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December 19, 2014

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Plan would weigh construction bidders’ safety along with price

Track records of those who do business with county would be reviewed if commissioner has her way

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Chris Giunchigliani

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This past summer, when the Clark County Commission voted to grant a $1.2 billion airport construction contract to Perini Building Co., safety issues were hardly raised despite widespread concerns over nine deaths at the CityCenter, Trump and Cosmopolitan projects — all of which Perini ran as general contractor.

In selecting Perini, the county, as is the general practice, accepted the lowest bid from an approved contractor without viewing or considering safety records. Perini’s bid was a full $200 million less than that of the nearest bidder for construction of a third terminal at McCarran International Airport. The project has had no publicly disclosed safety problems.

Commissioner Chris Giunchigliani says safety should be considered in evaluating project bids. Pointing to policies in Los Angeles County, Calif., Giunchigliani said this week that she plans to introduce several proposals for local enforcement of construction safety at the next commission meeting, on April 7.

Among them is a requirement that contractors’ safety records be a factor in their inclusion on the list of contractors preapproved to build public works projects in the county. She also wants to require that commissioners review contractors’ safety histories in making contract decisions.

“We have to be active and not take a passive approach to safety,” Giunchigliani said. “I think we can do that through our contract process.”

Her proposals stem from two hearings on construction worker safety she convened in June and February, where union officials, workers and safety experts testified before a panel of legislators, commissioners, and labor and management representatives.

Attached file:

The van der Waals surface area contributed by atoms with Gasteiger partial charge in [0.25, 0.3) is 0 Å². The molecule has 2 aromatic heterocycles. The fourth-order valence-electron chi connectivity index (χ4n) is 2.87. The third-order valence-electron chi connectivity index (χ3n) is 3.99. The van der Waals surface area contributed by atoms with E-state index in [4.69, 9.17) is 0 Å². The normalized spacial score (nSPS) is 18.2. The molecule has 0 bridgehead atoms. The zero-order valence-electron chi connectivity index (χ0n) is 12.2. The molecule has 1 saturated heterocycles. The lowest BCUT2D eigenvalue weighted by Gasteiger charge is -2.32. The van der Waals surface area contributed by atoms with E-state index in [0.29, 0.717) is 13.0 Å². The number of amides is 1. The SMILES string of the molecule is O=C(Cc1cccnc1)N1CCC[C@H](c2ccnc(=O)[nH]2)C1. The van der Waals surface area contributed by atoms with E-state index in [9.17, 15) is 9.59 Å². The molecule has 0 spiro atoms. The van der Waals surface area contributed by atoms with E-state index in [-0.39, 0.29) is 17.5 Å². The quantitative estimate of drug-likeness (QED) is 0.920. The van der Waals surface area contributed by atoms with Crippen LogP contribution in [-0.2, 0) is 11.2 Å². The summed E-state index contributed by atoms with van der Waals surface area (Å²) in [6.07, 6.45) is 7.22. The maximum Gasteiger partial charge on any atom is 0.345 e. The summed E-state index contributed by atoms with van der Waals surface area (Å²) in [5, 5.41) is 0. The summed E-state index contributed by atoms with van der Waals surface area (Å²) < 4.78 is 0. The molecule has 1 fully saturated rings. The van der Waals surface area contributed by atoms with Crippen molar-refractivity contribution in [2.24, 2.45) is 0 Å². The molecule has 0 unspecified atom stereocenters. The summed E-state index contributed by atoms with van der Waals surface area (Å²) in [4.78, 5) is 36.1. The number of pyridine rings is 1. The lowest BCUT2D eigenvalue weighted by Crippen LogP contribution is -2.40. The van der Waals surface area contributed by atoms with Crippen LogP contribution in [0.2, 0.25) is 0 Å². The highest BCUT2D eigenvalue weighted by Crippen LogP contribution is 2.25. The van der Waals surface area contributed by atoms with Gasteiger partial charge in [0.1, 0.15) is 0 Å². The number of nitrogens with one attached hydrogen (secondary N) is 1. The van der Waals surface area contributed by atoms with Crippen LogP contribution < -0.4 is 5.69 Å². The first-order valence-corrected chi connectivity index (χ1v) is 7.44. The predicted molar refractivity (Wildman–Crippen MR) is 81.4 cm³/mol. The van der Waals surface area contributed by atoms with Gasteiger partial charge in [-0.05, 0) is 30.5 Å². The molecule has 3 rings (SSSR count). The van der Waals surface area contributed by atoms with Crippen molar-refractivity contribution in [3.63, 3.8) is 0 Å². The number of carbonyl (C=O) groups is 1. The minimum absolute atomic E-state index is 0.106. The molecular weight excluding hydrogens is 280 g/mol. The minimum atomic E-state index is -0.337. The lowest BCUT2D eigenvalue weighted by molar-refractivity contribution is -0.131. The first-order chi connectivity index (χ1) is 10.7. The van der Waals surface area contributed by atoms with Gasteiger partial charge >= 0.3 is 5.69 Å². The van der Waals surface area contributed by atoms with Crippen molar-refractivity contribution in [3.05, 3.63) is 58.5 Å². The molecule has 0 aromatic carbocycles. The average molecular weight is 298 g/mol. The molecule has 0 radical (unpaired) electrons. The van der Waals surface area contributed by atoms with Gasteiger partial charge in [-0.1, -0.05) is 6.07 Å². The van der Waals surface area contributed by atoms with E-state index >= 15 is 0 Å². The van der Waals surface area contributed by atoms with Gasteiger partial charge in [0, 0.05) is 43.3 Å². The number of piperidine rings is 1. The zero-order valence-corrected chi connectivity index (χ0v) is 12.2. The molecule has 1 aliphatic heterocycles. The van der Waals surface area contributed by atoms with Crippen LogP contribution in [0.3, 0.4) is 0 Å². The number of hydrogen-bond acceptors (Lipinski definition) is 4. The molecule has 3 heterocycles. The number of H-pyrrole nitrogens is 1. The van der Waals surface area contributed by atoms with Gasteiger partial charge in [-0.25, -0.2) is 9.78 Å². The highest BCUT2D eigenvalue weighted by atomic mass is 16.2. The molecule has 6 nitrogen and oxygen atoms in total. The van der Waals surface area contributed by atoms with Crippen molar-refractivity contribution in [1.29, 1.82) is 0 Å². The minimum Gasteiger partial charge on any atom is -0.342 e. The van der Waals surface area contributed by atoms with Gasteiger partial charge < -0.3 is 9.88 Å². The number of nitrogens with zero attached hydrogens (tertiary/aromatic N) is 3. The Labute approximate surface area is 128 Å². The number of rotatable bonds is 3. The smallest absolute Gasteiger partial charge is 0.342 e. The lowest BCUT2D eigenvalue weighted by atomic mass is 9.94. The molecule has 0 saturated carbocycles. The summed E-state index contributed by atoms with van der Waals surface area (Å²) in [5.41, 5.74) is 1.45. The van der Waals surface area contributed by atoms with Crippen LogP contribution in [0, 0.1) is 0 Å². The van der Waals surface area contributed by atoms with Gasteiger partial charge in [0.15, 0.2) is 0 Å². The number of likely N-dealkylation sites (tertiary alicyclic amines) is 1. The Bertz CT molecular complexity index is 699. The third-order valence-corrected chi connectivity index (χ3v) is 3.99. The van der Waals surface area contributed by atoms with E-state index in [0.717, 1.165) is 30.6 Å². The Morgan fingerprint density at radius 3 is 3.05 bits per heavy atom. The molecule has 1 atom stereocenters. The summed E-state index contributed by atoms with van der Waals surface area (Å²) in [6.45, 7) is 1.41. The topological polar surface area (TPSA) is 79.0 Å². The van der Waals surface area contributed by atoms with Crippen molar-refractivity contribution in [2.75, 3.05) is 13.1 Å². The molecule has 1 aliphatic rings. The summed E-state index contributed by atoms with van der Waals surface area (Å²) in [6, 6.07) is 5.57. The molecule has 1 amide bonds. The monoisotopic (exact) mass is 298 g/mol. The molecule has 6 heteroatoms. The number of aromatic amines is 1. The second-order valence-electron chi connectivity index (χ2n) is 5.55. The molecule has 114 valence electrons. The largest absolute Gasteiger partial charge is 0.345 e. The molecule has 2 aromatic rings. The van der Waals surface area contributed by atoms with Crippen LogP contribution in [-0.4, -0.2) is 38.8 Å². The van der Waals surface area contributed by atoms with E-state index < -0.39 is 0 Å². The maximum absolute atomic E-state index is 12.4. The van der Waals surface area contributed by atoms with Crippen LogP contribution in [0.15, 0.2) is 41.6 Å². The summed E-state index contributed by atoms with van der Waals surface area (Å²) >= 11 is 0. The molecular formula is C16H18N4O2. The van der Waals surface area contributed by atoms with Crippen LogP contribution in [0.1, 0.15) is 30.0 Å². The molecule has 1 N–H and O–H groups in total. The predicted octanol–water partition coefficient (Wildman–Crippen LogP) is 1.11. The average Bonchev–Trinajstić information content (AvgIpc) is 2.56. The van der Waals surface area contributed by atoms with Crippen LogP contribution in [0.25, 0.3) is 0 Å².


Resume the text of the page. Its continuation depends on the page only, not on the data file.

They come as the Legislature considers workplace safety legislation to address problems that arose amid the Las Vegas Strip building boom.

Giunchigliani would like the county to study the policies of the Los Angeles Unified School District, which requires contractors to go through an extensive safety-check process. Contractors must provide the school district with injury rates, OSHA violations for the past five years, safety policies and procedures, and workers’ compensation safety ratings. Companies with safety ratings far above average, indicating poor safety histories, are not eligible to bid.

“Safety is a big factor when companies are bidding for a job,” district spokeswoman Shannon Haber said.

Giunchigliani also hopes to come up with a plan for the county to become more involved in construction safety beyond public projects.

Right now, that is an area entirely regulated by the state’s Occupational Safety and Health Administration. The county instead oversees building code compliance.

Nevada OSHA chief administrative officer Tom Czehowski recently testified before a state Senate committee that the agency is understaffed and was unable to keep up during the building boom.

Giunchigliani hopes the county can fill in — a tack taken in other jurisdictions. In New York City, for example, the city’s building department is deeply involved in regulating safety on construction sites.

Giunchigliani said she plans to explore the feasibility of having county employees review contractor safety plans as part of the normal plan check process, and of having inspectors look at safety during building inspections. They could issue correction notices, as is standard for code violations, or refer problems to OSHA, she said.

Employees who oversee internal safety procedures for the county approached her and said they would like to become more involved in construction safety, Giunchigliani said.

“We have some well-qualified folks already in the county, and folks in the building department could pick up safety training,” she said. “That gives you some additional eyes and ears.”

Attorney Randy Rabinowitz, an expert in workplace safety law, said that based on previous court decisions, the county may have to obtain permission from Nevada OSHA or authorization through state law to become formally involved in regulating a safety standard that OSHA oversees.

Either way, Rabinowitz said, there’s nothing to stop building inspectors from reporting to OSHA when they notice safety problems on construction sites.

That should prevent such problems as occurred at a North Carolina chicken plant in 1991, Rabinowitz noted. In that disaster, 25 people were killed in a fire after they were trapped behind locked fire doors.

The plant had never been inspected by workplace safety inspectors. But leading up to the fire, inspectors from the U.S. Agriculture Department visited the plant on a near-daily basis to inspect food safety procedures.

“Nobody thought to call the Department of Labor,” Rabinowitz said.

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